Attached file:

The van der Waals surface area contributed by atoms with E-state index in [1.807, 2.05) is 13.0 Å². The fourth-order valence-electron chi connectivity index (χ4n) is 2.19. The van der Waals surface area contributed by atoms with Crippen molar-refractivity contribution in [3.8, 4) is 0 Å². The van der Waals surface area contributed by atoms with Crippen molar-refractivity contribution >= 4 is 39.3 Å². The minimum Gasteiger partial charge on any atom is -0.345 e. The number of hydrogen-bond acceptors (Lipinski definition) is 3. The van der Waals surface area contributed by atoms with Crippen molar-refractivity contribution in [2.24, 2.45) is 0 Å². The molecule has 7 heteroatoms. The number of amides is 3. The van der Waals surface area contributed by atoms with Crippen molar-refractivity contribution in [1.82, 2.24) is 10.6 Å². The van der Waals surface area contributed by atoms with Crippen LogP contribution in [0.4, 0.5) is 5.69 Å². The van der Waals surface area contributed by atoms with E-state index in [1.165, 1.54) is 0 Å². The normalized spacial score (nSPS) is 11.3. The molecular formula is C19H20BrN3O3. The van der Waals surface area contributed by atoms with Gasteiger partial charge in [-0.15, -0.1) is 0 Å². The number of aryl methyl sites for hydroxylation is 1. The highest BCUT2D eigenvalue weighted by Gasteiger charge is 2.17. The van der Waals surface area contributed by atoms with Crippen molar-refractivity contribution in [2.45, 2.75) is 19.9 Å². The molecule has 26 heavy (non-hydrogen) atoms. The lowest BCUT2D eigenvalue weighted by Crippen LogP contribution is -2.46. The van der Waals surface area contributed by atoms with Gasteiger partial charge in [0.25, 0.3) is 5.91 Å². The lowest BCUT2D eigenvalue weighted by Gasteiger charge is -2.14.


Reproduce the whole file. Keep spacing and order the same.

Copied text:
The van der Waals surface area contributed by atoms with E-state index in [1.807, 2.05) is 13.0 Å². The fourth-order valence-electron chi connectivity index (χ4n) is 2.19. The van der Waals surface area contributed by atoms with Crippen molar-refractivity contribution in [3.8, 4) is 0 Å². The van der Waals surface area contributed by atoms with Crippen molar-refractivity contribution >= 4 is 39.3 Å². The minimum Gasteiger partial charge on any atom is -0.345 e. The number of hydrogen-bond acceptors (Lipinski definition) is 3. The van der Waals surface area contributed by atoms with Crippen molar-refractivity contribution in [2.24, 2.45) is 0 Å². The molecule has 7 heteroatoms. The number of amides is 3. The van der Waals surface area contributed by atoms with Crippen molar-refractivity contribution in [1.82, 2.24) is 10.6 Å². The van der Waals surface area contributed by atoms with Crippen LogP contribution in [0.4, 0.5) is 5.69 Å². The van der Waals surface area contributed by atoms with E-state index in [1.165, 1.54) is 0 Å². The normalized spacial score (nSPS) is 11.3. The molecular formula is C19H20BrN3O3. The van der Waals surface area contributed by atoms with Gasteiger partial charge in [-0.15, -0.1) is 0 Å². The number of aryl methyl sites for hydroxylation is 1. The highest BCUT2D eigenvalue weighted by Gasteiger charge is 2.17. The van der Waals surface area contributed by atoms with Crippen molar-refractivity contribution in [2.45, 2.75) is 19.9 Å². The molecule has 26 heavy (non-hydrogen) atoms. The lowest BCUT2D eigenvalue weighted by Crippen LogP contribution is -2.46. The van der Waals surface area contributed by atoms with Gasteiger partial charge in [0.25, 0.3) is 5.91 Å². The lowest BCUT2D eigenvalue weighted by Gasteiger charge is -2.14.